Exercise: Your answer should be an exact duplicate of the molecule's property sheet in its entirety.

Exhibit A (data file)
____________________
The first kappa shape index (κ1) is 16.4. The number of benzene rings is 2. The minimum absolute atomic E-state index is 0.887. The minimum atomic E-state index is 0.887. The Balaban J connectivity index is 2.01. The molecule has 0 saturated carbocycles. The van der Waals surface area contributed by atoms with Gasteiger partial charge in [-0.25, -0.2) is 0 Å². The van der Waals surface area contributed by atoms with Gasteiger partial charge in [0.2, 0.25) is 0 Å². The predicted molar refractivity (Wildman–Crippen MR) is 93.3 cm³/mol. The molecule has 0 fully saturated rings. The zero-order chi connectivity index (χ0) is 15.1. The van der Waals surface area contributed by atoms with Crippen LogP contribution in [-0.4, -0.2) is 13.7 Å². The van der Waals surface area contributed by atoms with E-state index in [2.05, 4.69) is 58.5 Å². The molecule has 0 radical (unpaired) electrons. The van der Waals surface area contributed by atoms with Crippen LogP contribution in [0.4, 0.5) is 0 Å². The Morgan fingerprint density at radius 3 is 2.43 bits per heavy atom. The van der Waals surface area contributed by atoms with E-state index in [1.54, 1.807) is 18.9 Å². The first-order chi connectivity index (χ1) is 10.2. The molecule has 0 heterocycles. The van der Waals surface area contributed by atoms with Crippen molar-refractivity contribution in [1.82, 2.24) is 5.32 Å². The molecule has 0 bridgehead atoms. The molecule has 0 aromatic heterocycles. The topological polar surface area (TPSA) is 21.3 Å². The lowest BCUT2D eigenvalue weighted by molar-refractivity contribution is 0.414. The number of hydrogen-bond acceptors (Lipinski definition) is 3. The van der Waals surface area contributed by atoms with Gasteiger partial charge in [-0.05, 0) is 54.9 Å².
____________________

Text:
The first kappa shape index (κ1) is 16.4. The number of benzene rings is 2. The minimum absolute atomic E-state index is 0.887. The minimum atomic E-state index is 0.887. The Balaban J connectivity index is 2.01. The molecule has 0 saturated carbocycles. The van der Waals surface area contributed by atoms with Gasteiger partial charge in [-0.25, -0.2) is 0 Å². The van der Waals surface area contributed by atoms with Gasteiger partial charge in [0.2, 0.25) is 0 Å². The predicted molar refractivity (Wildman–Crippen MR) is 93.3 cm³/mol. The molecule has 0 fully saturated rings. The zero-order chi connectivity index (χ0) is 15.1. The van der Waals surface area contributed by atoms with Crippen LogP contribution in [-0.4, -0.2) is 13.7 Å². The van der Waals surface area contributed by atoms with E-state index in [2.05, 4.69) is 58.5 Å². The molecule has 0 radical (unpaired) electrons. The van der Waals surface area contributed by atoms with Crippen LogP contribution in [0.4, 0.5) is 0 Å². The Morgan fingerprint density at radius 3 is 2.43 bits per heavy atom. The van der Waals surface area contributed by atoms with E-state index in [1.54, 1.807) is 18.9 Å². The first-order chi connectivity index (χ1) is 10.2. The molecule has 0 heterocycles. The van der Waals surface area contributed by atoms with Crippen molar-refractivity contribution in [1.82, 2.24) is 5.32 Å². The molecule has 0 bridgehead atoms. The molecule has 0 aromatic heterocycles. The topological polar surface area (TPSA) is 21.3 Å². The lowest BCUT2D eigenvalue weighted by molar-refractivity contribution is 0.414. The number of hydrogen-bond acceptors (Lipinski definition) is 3. The van der Waals surface area contributed by atoms with Gasteiger partial charge in [-0.05, 0) is 54.9 Å².